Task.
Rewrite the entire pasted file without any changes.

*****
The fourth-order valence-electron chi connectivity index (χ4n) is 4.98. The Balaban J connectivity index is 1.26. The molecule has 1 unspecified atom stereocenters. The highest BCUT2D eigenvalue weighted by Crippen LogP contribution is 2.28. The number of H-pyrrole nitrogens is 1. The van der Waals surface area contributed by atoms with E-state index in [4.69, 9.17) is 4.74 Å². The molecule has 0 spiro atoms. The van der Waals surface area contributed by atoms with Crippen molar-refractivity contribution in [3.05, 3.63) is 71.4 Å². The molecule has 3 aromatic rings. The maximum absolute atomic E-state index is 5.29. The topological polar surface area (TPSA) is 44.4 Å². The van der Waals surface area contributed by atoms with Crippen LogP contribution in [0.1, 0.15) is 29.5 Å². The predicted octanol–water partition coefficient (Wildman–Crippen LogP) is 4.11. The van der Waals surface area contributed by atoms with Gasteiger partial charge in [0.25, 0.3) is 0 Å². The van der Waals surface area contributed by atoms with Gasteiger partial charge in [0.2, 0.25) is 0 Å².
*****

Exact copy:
The fourth-order valence-electron chi connectivity index (χ4n) is 4.98. The Balaban J connectivity index is 1.26. The molecule has 1 unspecified atom stereocenters. The highest BCUT2D eigenvalue weighted by Crippen LogP contribution is 2.28. The number of H-pyrrole nitrogens is 1. The van der Waals surface area contributed by atoms with E-state index in [4.69, 9.17) is 4.74 Å². The molecule has 0 spiro atoms. The van der Waals surface area contributed by atoms with Crippen molar-refractivity contribution in [3.05, 3.63) is 71.4 Å². The molecule has 3 aromatic rings. The maximum absolute atomic E-state index is 5.29. The topological polar surface area (TPSA) is 44.4 Å². The van der Waals surface area contributed by atoms with Crippen LogP contribution in [0.1, 0.15) is 29.5 Å². The predicted octanol–water partition coefficient (Wildman–Crippen LogP) is 4.11. The van der Waals surface area contributed by atoms with Gasteiger partial charge in [0.25, 0.3) is 0 Å². The van der Waals surface area contributed by atoms with Gasteiger partial charge in [0.2, 0.25) is 0 Å².